By A.D. Jenkins, NDG Columnist
I have this habit of picking up pennies since I was a child. I was born and raised in Waterproof, Lousiana and money was hard to come by; therefore, every penny counted. As I was picking up yet another penny in a parking lot the other day, my mind reflected on a few mind-penetrating thoughts.
- What would it take for you to pause and pick up something of value to you or worth your time?
- Would you pick up a penny if you see it on the ground?
- Would you pick up a nickel while walking in the park?
- What about a dime? Does it make sense to stop and pick it up?
- How about a quarter? I mean it’s 1/4 of a dollar we are talking about now.
- Let’s think about a lifeless $1 bill laying on the sidewalk.
Please note, I’m not talking about stealing or illegally taking money if you know it is for someone else. This is merely a mental exercise to evaluate the value of funds it takes to cause you to stop and pick it up. Pennies are undeniable the least of money being picked up because of its value followed by nickels, dimes, quarters, etc.
My philosophy is this, five pennies is a nickel, five nickels is a quarter, 10 dimes is a $1 and four quarters equal $1. In the bigger picture, it all counts, it all has value and it all matters cumulatively speaking. This is not a debate to say my concept is correct with no regards to your opinion. The goal is to take the same coin and equate it to a problem you see daily and walk by it without giving it a second thought.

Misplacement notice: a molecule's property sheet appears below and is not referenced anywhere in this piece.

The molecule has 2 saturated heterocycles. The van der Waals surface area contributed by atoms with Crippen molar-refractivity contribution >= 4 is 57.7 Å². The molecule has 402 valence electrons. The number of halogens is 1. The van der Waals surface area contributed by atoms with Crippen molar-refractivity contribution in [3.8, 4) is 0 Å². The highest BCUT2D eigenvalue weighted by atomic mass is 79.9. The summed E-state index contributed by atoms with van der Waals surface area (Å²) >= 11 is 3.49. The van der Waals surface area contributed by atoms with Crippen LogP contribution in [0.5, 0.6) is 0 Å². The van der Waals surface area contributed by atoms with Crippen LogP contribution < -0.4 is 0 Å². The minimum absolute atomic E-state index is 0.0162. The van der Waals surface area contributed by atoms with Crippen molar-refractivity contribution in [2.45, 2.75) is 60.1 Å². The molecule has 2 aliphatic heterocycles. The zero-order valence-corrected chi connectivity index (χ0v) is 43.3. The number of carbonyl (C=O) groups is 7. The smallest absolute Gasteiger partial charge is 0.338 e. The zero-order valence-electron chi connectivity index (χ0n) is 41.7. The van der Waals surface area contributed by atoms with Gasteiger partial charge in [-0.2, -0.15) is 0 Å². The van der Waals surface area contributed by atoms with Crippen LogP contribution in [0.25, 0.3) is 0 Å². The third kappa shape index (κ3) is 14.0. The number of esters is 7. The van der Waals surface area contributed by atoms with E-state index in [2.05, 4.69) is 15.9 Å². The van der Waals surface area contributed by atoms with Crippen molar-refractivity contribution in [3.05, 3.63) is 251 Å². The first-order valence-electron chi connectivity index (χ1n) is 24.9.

- How many pennies will you pass up before you decide to help someone in need?
- How many nickels will you walk by before you volunteer at a homeless shelter?
- How many dimes will you step over before you speak up for a family with no voice?
- How many quarters will you overlook before you realize you must do something now?
- Lastly, how many $1 bills will you disregard before you wake up and say, “I must vote!”
To someone, every penny counts because it becomes a nickel issue which escalates to a dime situation followed by a quarter problem then upgrades to a $1 bill disaster.
In summary, let’s take a moment to pay it forward and pick it up even if it’s not your immediate concern. Whether it is money or practical problems we are referring to, I dare you to be cognizant to reflect on things perhaps of little value to you but mean the world to a complete stranger. The next time you see a coin on the ground, think about how you can become part of the solution.
Remember, it all counts and carries value to someone.
A.D. Jenkins serves as a member of the Board of Trustees of the Irving Independent School District. The views and opinions expressed herein of the author and do not necessarily reflect the views and opinions of the Irving ISD, its Board of Trustees or its employees.